Saturday, February 28, 2009

Galena tower debate is one for the history books

The Galena tower debate has come to stand for much more than a mere cell tower. The story has now picked up certain mythic qualities. Some of the healthiest dialogue offered has come from spokespersons both for and against the tower, who occasionally contradict themselves in papers and public meetings.

Some see Idaho Tower as Atlas, not shrugging her epic efforts; though others perceive her as Medusa and avert looking reason in the face, suspecting it will crush their logic into gravel.

Suddenly, the Forest Service supervisor has selected a special path for redesignation, with the secret motive of making the tower impossible, until the Mayan calendar ends. And using Labyrinthal language that only the most adept of Minotaur attorney’s can follow without strings. Meanwhile, Homeland Security prepares to shift Atlas onto his own back, with an improved plan, to foil us all, by paying two Princess Bride government factions to swordfight it out, at the edge of the reception area cliff, near chirping beetles.

While some who claim they are indigenous Idahoans, say that they prefer living in the Flintstone ages versus the digital; we should examine the motives of others speaking against the tower, as several hold animosity against former associates, or competitors from other fields, who could benefit by better communications.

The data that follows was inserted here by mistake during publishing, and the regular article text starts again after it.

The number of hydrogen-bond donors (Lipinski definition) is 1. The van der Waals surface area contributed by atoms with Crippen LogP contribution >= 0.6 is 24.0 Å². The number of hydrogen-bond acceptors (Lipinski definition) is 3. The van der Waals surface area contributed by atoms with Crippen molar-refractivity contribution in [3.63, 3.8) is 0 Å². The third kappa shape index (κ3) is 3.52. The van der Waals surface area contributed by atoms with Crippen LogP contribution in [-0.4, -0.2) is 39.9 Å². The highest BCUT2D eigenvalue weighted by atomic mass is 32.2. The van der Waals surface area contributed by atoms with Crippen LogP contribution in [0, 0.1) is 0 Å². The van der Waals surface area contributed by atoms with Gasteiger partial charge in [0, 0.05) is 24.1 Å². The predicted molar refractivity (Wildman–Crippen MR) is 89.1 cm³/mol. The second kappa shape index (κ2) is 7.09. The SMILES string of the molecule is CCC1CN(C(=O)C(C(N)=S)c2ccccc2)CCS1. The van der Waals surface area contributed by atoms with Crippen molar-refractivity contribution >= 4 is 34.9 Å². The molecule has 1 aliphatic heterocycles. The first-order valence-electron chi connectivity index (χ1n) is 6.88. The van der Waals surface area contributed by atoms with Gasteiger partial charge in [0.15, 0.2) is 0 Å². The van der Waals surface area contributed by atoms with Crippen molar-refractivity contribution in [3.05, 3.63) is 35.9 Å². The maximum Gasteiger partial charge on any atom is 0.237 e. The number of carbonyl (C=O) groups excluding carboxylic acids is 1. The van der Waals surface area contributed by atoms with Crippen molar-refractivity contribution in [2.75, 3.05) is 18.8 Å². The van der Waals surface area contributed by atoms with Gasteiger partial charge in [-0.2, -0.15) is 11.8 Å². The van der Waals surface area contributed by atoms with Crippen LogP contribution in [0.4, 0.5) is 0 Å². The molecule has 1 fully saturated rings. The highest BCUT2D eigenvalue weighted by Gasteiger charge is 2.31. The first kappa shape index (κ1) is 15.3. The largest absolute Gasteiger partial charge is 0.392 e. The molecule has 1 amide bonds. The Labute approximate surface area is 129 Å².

Citizen angst against the tower sometimes stem from dissatisfactions within, which the fuming ones project, gnashing their dragon’s teeth, to channel harsh sound bites onto the tower.

Whatever the outcome, people will discuss the results of this battle for decades. Astute Idaho historians should include this chapter in state history textbooks, so our grandchildren may gain clearer perspectives than we have.
To harmonize history books, ITD should install a historical sign at Galena overlook, commemorating the multifaceted tower. To appease earth-muffins and water sprites, they could mount it smack-dab next to the new Galena landline phone, to soak up less sacred SNRA space.

Letter 4:

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